Its goal was to increase the awareness and impact of the institution.
Five years later, the school released a study charting the progress made on these goals and Farvardin couldn’t be happier.
Applications have increased by more than 100 percent across the board. Specifically, the school of business has seen applications rise 151 percent.
There’s just one small problem: Farvardin thinks some people dismiss the data because Stevens is known primarily as a STEM school whose programs are in demand.
“STEM is good; STEM is hot (and) there is a lot of need for STEM,” he said. “We recognize it and we love it. We’ve been doing it for 147 years and we will embrace it for at least another 147 years.
“But, there’s more to the world than STEM, so our story is that we integrate technology into everything that we teach, STEM or not. That makes our product so much more compelling.”
The story of Stevens is just as compelling. “The Hidden Gem on the Hudson,” as some have called it, is one of the best-kept secrets in higher education.
Farvardin recently sat with NJBIZ. Here are just some of the highlights of the conversation:
NJBIZ: What are some ways that the school’s focus on technology has influenced the way it teaches seemingly unrelated fields? What does that mean for the students who attend Stevens?
Nariman Farvardin: When we teach finance, we teach a technology-infused finance; when we teach music, we teach a technology-infused music. And, therefore, the graduates of these programs have a differentiating advantage on their resume when they graduate. They know something that makes them far more marketable and relevant to what the world really needs.
That’s our secret sauce.
We are very proud of our placement record. All universities have to report, but you want your son or daughter to go to college so that they can become a professional and you can justify your investment. So, we keep track of what happens after our graduates leave the university.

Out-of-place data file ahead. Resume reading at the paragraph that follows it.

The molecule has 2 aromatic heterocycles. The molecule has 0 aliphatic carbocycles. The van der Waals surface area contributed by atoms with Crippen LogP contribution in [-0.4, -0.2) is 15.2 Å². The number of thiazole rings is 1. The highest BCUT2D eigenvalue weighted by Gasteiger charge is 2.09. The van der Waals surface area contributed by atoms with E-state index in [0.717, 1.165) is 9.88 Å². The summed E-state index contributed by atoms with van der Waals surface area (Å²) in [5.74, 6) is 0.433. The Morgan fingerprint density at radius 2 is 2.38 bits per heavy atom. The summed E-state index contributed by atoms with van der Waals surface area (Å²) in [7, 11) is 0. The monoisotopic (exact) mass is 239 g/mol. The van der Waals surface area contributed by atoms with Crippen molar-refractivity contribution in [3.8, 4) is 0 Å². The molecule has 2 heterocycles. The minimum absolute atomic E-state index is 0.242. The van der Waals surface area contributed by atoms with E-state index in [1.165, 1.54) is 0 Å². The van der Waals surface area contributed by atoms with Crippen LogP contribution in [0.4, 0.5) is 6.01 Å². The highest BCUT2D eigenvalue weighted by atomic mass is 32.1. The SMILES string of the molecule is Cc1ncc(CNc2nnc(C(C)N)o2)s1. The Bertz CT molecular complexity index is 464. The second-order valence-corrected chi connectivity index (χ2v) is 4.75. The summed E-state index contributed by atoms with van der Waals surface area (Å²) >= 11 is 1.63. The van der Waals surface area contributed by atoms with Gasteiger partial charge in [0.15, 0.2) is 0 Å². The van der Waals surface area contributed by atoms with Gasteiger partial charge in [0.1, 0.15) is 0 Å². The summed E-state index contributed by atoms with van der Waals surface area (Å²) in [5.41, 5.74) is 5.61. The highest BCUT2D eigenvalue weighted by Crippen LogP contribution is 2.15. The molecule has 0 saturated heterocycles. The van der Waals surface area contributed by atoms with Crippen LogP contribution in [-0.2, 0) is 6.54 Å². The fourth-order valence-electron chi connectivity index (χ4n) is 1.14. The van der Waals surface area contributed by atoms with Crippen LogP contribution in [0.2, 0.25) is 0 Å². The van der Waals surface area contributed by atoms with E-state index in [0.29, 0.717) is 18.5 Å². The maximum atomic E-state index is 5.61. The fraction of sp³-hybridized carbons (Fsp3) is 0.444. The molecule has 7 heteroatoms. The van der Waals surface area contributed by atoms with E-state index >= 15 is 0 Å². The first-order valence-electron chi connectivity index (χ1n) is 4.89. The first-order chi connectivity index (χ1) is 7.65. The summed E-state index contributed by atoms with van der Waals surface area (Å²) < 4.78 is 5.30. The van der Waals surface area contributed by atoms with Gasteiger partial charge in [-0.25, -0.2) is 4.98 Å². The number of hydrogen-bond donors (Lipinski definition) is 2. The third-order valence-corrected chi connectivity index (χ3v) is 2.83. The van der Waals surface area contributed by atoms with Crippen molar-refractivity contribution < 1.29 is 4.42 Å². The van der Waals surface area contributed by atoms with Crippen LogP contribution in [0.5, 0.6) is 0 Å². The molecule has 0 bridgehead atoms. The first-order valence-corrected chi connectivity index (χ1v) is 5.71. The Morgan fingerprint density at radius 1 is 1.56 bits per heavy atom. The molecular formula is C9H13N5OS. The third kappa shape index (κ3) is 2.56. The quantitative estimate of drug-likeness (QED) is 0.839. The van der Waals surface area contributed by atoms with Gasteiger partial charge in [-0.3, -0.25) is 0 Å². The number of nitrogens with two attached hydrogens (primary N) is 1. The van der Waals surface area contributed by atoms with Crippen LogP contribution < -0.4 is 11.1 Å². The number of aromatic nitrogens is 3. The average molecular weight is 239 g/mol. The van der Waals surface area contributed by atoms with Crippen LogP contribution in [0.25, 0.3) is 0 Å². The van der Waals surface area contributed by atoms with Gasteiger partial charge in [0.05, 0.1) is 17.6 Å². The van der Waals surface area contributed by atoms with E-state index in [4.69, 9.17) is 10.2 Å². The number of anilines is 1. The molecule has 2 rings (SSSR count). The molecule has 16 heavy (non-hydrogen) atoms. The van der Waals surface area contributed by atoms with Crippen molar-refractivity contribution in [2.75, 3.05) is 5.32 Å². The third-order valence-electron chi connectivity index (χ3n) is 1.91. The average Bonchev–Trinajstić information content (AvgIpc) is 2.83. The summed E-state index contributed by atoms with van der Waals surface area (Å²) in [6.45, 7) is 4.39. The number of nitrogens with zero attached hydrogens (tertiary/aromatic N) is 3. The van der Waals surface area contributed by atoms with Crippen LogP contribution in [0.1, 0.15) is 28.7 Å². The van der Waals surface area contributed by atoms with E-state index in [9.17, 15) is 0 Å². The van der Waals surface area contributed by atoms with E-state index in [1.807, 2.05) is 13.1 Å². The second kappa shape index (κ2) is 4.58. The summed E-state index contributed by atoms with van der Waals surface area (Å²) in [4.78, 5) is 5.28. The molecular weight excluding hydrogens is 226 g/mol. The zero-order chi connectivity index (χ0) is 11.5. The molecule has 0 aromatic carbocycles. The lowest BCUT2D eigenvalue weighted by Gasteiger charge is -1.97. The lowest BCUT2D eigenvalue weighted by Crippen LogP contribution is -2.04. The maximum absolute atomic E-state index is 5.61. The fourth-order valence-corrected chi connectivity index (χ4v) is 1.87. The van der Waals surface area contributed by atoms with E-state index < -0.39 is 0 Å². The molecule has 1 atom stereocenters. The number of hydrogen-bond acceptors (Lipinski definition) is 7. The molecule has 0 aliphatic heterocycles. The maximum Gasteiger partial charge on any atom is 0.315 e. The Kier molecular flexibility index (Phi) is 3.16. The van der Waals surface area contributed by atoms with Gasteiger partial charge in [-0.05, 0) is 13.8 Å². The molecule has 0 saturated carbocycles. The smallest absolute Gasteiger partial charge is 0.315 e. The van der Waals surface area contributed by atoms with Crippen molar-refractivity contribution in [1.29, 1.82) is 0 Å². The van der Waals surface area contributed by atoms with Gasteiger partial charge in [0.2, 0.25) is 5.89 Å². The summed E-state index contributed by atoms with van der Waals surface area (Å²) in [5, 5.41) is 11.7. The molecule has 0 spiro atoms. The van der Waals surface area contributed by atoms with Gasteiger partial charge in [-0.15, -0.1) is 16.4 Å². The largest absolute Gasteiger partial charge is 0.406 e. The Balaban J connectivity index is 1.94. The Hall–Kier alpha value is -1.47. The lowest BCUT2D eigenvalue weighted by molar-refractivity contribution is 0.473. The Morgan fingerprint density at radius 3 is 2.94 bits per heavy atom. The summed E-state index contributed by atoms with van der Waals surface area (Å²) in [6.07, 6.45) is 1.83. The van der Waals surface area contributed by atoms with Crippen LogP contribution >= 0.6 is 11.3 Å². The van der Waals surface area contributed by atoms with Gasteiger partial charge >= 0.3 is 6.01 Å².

There is a standard of reporting that is, ‘What percentage of your graduates either have a job or are in graduate school within six months of graduation?’
For us, the number is a staggering 96 percent, which is amazing.
But, a lot of people — as soon as I tell them this — try to come up with how they can rationalize this. You know how they do it? They go, ‘Well, you’re an engineering school and engineering is hot,’ which is true, ‘and that’s why you do so well.’
So, I did a very interesting study. We looked at the non-engineering graduates and I wanted to know the placement rate for those. I figured maybe 80 or 70 percent, which is pretty good.
Do you know what it is? 100 percent.
That’s what makes my story very compelling. This is unheard of. You would not get 100 percent of English majors, history majors, arts majors, finance majors and marketing majors with 100 percent. But the second you give them that technology advantage, they become incredibly marketable.
NJBIZ: With numbers like that, it seems job placement is something ingrained into the culture of Stevens in a very deep way. What are your thoughts on the roots of that focus?
NF: This university was founded as an engineering school. People don’t typically study engineering because they have these sublime ideas of becoming an engineer so they can do funny, interesting things.
Most people do engineering because they want to go to the real world, solve a problem and become a somebody. I don’t know many engineering graduates who went to school to do something completely unrelated to engineering. But, I know a lot of English majors who do that.